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Next school year could be financial train wreck

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By Steve Waters

The School Board of Levy County is one of 13 school districts in Florida that may not receive federal funds that could be used to assist in reforming education and turning around struggling area schools.

The Levy County Education Association refused to sign a memorandum of understanding that stated the district’s willingness to participate in the Race to the Top program. If Florida is granted the $700 million it is applying for, Levy County could lose out on $1.145 million over four years.

The deadline to sign the memorandum was Tuesday, May 25.

Speaking before the board during Tuesday’s meeting, Cindy Roach, president of the teacher’s union, said she presented a local memorandum of understanding to Superintendent Bob Hastings.

Hastings said that for the union to participate in Race to the Top, the school district had to sign the local memo.

Roach cited that the school district and union have been at an impasse four times in five years. The union wanted reassurance that Race to the Top wouldn’t be a potential impasse issue in the future. The local memorandum also stated that once the Race to the Top funding was completed, the school district would return to the “status quo,” Roach said.

Hastings declined to sign the local memorandum. Roach later said she approached the district about working together on the memorandum, saying she wanted the two parties to work together and agreeing to the terms of the document.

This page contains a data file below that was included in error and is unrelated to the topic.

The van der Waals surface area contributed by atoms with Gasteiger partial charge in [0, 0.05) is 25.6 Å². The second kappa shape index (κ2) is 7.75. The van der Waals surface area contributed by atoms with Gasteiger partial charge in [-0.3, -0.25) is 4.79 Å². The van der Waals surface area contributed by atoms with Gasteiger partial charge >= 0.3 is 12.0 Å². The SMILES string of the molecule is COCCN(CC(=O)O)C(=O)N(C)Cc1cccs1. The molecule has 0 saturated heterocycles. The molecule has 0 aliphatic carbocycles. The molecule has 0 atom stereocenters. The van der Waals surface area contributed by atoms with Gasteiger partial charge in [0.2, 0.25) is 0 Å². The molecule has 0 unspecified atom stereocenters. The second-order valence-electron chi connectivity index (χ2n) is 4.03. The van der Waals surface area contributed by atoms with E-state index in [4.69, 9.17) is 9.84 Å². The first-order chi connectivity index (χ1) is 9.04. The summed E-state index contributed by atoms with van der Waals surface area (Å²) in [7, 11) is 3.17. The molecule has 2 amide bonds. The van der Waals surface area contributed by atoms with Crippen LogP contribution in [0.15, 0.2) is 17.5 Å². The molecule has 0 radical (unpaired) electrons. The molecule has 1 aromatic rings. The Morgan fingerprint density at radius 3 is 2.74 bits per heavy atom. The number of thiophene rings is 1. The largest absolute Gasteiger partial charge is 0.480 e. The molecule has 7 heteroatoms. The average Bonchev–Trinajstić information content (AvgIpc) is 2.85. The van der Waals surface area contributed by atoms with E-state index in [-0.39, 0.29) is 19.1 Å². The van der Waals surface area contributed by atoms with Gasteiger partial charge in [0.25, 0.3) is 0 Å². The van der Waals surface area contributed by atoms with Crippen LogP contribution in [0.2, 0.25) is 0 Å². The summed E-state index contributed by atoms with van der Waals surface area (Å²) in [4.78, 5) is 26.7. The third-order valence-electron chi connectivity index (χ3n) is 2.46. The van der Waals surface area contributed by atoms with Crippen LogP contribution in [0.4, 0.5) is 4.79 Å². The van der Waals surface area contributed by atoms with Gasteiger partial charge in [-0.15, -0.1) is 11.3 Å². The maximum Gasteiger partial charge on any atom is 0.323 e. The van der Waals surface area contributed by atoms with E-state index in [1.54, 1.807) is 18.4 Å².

“The union is always willing to work towards a more collaborative environment,” Roach said.

“We would like to see more evidence of that,” Hastings replied.

For the federal Race to the Top paperwork, signatures were required from the superintendent, president of the union and the school board president.

Levy County is one of 13 counties in the state with unions that did not have the union president’s signature in the second phase memorandum.

The Florida Education Association, the consortium of the state’s teacher’s unions, has given its approval for the second phase of Race to the Top. The FEA urged union members not to sign off on the first phase of funding, which Florida did not win.

Also at Tuesday’s meeting, with the school board looking to cut costs because of the tough economy, Hastings also said that according to the district’s latest numbers, spending has been decreased by $3.5 million.

However, $1.5 million in district salaries was transferred to the stabilization fund, with another $1 million going to another fund.

Hastings said that the true decrease in spending was only about $1 million for the district’s general fund.

Hastings described the next school year as a potential “cliff, or a train wreck” financially because the current stabilization funds are expected to run out. He said finding the $2.5 million next year will be a challenge, potentially putting as many as 69 jobs at risk.

“How are we going to keep them employed?” Hastings asked. “It’s a very real concern.”

Hastings said a federal $23 billion “cushion” to help school districts was rejected by the U.S. House of Representatives.

“We are looking at a very serious decline in revenue unless our state steps forward and somehow funds education and softens the blow of losing that revenue,” Hastings said.”

In a non-agenda item, Hastings presented to the board a petition to move forward in the termination of school district employee Dana Davis.

Hastings said Davis violated school board policy, presenting to her boss a fraudulent letter that Davis said was from her doctor. She later admitted that she created the letter, Hastings said.

The board approved that Davis be suspended without pay. Davis has 21 days to respond to the petition, and a hearing will be scheduled in the future to discuss termination.

The school board awarded a bid to W.W. Gay Mechanical Contractor for the delivery and installation of a replacement cooling tower at Chiefland Elementary school. The also awarded bids to United Fuel to supply petroleum products and Whetstone Oil Co. to supply motor oil.